Treat pain more aggressively, experts insist

Allison Gandey

October 28, 2005

Oct 28, 2005

Catherine Seton

Ottawa, ON - "If you take nothing else away from this, take this one idea: Pain is like a noxious weed," Toronto-based patient advocate Catherine Seton told doctors and officials at the Bone and Joint Decade World Network Conference here in Ottawa [ 1 ]. "I challenge you in your strategy work today and in your offices thereafter to treat pain early and aggressively?before it takes root." Experts presenting at this session including Dr James Henry, research director for the DeGroote Centre for Research and Care in Central and Thalamic pain at McMaster University in Hamilton, ON, said that chronic pain should be thought of as a disease in itself rather than as a symptom secondary to a condition. He and others warned that as professionals continue to inadequately treat this complex sensory and emotional experience, long-term neurosensory damage is taking root.

Dr James Henry

"One of the main messages is that chronic pain is a very complex medical and health issue and to see it in simplistic terms does a disservice to people who live with this disease," Henry told rheumawire . "It was mentioned in one of the sessions this morning that many healthcare professionals prefer to turn their backs on chronic pain because the issues are so insurmountable, compensation isn't there, and there's a certain frustration level where professionals would prefer to care for people they feel they can do something for." Henry says there is no question it takes longer to see someone with chronic pain and this can be a real disincentive.

"Pain is a soup," Dr Angela Mailis-Gagnon, director of pain services at a University of Toronto-affiliated hospital said during an animated presentation. "It is a complex soup involving biology, psychology, and the socio-environment." She explained that treating pain is a multifaceted process that should encompass a variety of therapies.

Pain is complex, its treatment can be wide-ranging, and may include:
  • Pharmacologic options

  • Psychotherapy

  • Physiotherapy

  • Invasive procedures

Source: Pfizer

Henry noted that chronic pain is a disorder of the nervous system. He emphasized that prolonged synaptic input changes the phenotype of sensory fibers and central neurones?alterations that are brought about by glutamate and substance P.

After living with persistent pain for 12 years, Seton says she is an example of a life shattered by the physical, emotional, and social costs of this problem. Following a car accident, Seton describes nine years of "wandering the silos of medicine" with little relief. She speaks of drugs that didn't work, healthcare professionals that didn't "get it," a process of demoralizing ping ponging between physicians and psychiatrists, and patronizing labels that contributed to the downward spiral of her once-productive life. In addition to her personal health and wellbeing, Seton points out that her career and her family were affected by chronic pain. She says that she has begun to find relief in a multidisciplinary pain clinic where a variety of specialists oversee her care. "My body is regarded as an interconnected whole and for the first time, I have partners in a process I control."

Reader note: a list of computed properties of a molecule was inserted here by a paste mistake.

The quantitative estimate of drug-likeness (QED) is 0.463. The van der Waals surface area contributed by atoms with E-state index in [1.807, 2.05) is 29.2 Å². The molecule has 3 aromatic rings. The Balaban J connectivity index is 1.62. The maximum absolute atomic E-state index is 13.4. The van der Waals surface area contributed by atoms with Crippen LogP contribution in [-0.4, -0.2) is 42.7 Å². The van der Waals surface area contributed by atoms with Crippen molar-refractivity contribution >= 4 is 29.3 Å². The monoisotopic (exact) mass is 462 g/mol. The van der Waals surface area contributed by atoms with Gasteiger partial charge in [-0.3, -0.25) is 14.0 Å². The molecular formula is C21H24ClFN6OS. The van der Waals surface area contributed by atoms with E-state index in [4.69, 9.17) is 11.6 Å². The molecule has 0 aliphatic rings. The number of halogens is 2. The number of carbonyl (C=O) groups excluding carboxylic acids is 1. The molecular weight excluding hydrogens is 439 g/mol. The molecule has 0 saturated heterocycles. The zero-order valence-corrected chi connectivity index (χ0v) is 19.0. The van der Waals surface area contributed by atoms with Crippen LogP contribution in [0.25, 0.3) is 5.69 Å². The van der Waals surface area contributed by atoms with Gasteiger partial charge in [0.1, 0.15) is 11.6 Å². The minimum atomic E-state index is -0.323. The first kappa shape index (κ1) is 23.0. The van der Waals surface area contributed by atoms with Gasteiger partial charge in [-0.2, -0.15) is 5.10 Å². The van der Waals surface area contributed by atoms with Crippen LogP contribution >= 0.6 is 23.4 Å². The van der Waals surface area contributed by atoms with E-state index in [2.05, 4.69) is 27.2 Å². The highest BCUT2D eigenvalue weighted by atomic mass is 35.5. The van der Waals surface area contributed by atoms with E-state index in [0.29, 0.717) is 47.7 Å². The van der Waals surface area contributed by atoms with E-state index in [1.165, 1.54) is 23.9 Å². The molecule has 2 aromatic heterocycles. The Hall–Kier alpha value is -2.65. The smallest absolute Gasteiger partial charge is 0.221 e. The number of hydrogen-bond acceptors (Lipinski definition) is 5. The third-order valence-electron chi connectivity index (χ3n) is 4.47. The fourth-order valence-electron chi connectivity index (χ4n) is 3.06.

Henry says it's not uncommon for patients to feel this way. "A lot of people who suffer from chronic pain look pretty normal. If you have a disfigured hand, it's obvious that you require medical care. With pain, it can sometimes be hard to convince others you are living with a chronic disability." He added that this tends to be further complicated by the fact that many pain patients have a variety of comorbidies including other pain conditions.

Types of pain
  • Nociceptive?pain from injured bones, muscles, ligaments, skin, and so forth

  • Nociceptive visceral?pain from the heart, kidneys, bladder and so on

  • Neuropathic?pain from injury of the nerves, spinal cord, or brain.

Henry told rheumawire that healthcare professionals need to spend more time with chronic pain patients and they should consider approaching them with a varied team of specialists all working together to help move patients forward. But he acknowledges that funding has been a problem. "There are pain clinics in Canada with waiting lists of three years. To live with chronic pain for three years is an inordinate task and it's an unfair burden to place on these people," Henry said. "Money is being cut and the compensation just isn't there. This is one of the reasons that pain services are less today than they were three and five and ten years ago."

Mailis-Gagnon adds that inadequate pain management education is also an important factor and medical schools are going to have to improve their curriculum to address this largely unmet need. "My patients taught me what my medical schools never said."


  1. Risk factors and strategies for prevention and care of chronic pain. Bone and Joint Decade Annual World Network Conference; October 26-28, 2005 Ottawa, ON.


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